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Rail noise grade separation alternative analysis case study
Time: 7:00 pm

Author: Paul Burge

Abstract ID: 2242

The San Francisco Bay Area has an existing commuter rail system that brings commuters from southern regional communities into the downtown city center.  One of the communities served by commuter rail service is the City of Palo Alto, CA, which includes four active grade crossings, each requiring train horn sounding for each train event.  The City wished to evaluate various options to eliminate the noise generated from horn soundings by creating road/rail grade separations at each existing grade crossing and other possible noise and vibration control elements.  The alternatives included crossing closures, rail bed trenching, viaducts, roadway underpasses, and tunnels.  A noise and vibration study was undertaken to provide an analysis of which alternatives would provide better reductions in noise and vibration in the surrounding community.  The study included an assessment of existing noise levels and predicted future noise and vibration levels for construction and operation of each proposed alternative using current established noise and vibration methodology.  The results of this study included comparisons of the noise and vibration associated with each of the of the proposed alternatives that could be used in conjunction with other studies considering cost, traffic, safety, aesthetics and other factors to select an overall preferred alternative.

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A case study on the noise effects of elevating existing train tracks
Time: 7:20 pm

Author: Joelle Suits

Abstract ID: 2381

When modeling rail noise on an elevated track, there are several adjustments that need to be considered relative to modeling at-grade operations. These adjustments include the effects of re-radiated noise from the track and support structure, reduced ground attenuation due to an elevated noise source and a reduction in the potential for shielding from adjacent rows of buildings.  These adjustments are built into the model as a part of the design of a project.  This case study examines a unique situation where a project involved elevating existing at-grade tracks to eliminate a bottleneck related to an at-grade crossing of two perpendicular train tracks.  The project elevated one main track over the other and shifted the track closer to noise sensitive receivers. The US Federal Transit Administration and Federal Railroad Administration guidance, which were used to assess noise impacts, produced unexpected results during the initial assessment due mainly to the assumptions regarding the changes in shielding and ground attenuation with the elevated structure.  This presentation will discuss the initial assumptions used in the project, the limitations of the model relative to changes in shielding and ground attenuation, and the solutions that were implemented to obtain reasonable results for the impact assessment.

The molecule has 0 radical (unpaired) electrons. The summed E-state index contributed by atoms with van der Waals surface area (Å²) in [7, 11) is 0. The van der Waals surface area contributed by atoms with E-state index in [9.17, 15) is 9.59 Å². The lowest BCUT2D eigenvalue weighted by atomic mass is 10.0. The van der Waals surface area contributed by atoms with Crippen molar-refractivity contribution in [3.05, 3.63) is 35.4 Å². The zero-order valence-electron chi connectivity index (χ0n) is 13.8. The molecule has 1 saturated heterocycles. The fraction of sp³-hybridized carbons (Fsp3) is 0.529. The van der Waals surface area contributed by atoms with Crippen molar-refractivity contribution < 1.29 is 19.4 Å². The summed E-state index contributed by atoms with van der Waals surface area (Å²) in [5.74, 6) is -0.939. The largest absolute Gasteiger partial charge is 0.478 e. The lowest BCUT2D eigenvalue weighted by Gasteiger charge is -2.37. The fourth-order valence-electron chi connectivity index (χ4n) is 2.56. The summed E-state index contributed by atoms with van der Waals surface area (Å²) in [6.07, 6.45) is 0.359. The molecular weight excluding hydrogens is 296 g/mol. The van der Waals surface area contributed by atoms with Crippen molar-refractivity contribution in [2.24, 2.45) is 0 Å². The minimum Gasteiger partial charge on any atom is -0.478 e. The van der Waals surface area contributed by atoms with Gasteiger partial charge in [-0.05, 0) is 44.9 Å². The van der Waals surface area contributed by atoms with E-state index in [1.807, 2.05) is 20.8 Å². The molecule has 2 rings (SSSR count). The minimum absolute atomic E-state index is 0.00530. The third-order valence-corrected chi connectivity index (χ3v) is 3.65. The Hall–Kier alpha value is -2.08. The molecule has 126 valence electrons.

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Effect of sound source movement at low Mach number on radiated noise level
Time: 8:00 pm


Abstract ID: 2503

Change in A-weighted sound pressure level or Noise level of radiated sound due to sound sources moving at low Mach number at the same speed along a straight track is discussed in this paper.  When a sound source move, frequency and amplitude modulation is observed in the radiated sound field.   Without their modulation, the noise level at a receiving point is determined only by distance and A-weighted sound power level of each sources.  Solution of modulated frequency and amplitude of radiated sound  can be obtained by using the Duhamel’s efficient calculation.  The modulated frequency and amplitude increase for approaching sources and decrease for receding sources.  The difference of maximum noise level,?and the equivalent sound level during the sources passing-by, with or without considering the modulation, increases monotonically with respect to source velocity, and independent of distance from the track.  This difference increases as dominant frequency band of the sources decreases due to A-weighting below 1 kHz.

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Cancer research lab, a challenging micro-vibration design
Time: 7:40 pm

Author: Siddharth Mahajan

Abstract ID: 3031

A donated land to three universities near a river bank, in an urban setting prompted the universities to commission a state-of-the-art cancer research lab for a prominent scientist. The site ambient vibration was measured around 2000 micro-inches/sec due to nearby highways, light-rail system, and long-term construction staging area, among others. The research lab requirements were dictated by high-end Scanning Electron Microscopes, Transmission Electron Microscopes, etc. The vibration specification for these tools demanded the environment to perform at or below 50 micro-inches/sec, a factor of 40 reduction. Typically, we desire the site ambient to lie below the vibration criterion with some margin to allow for contribution from building MEP sources. This unusual site condition presented on the surface, an impossible design challenge. We developed a multi-pronged design approach that took advantage of the soil condition at the site and designed a specialized foundation for the lab floor, and supplemented it with improvement on the tool-based isolation system by implementing an active isolation system. The final result was that the 40x site vibration was reduced to below lab vibration criterion curve of 50 micro-inches/sec. To our knowledge, the structural and foundation system of this lab is one-of-a-kind in the world.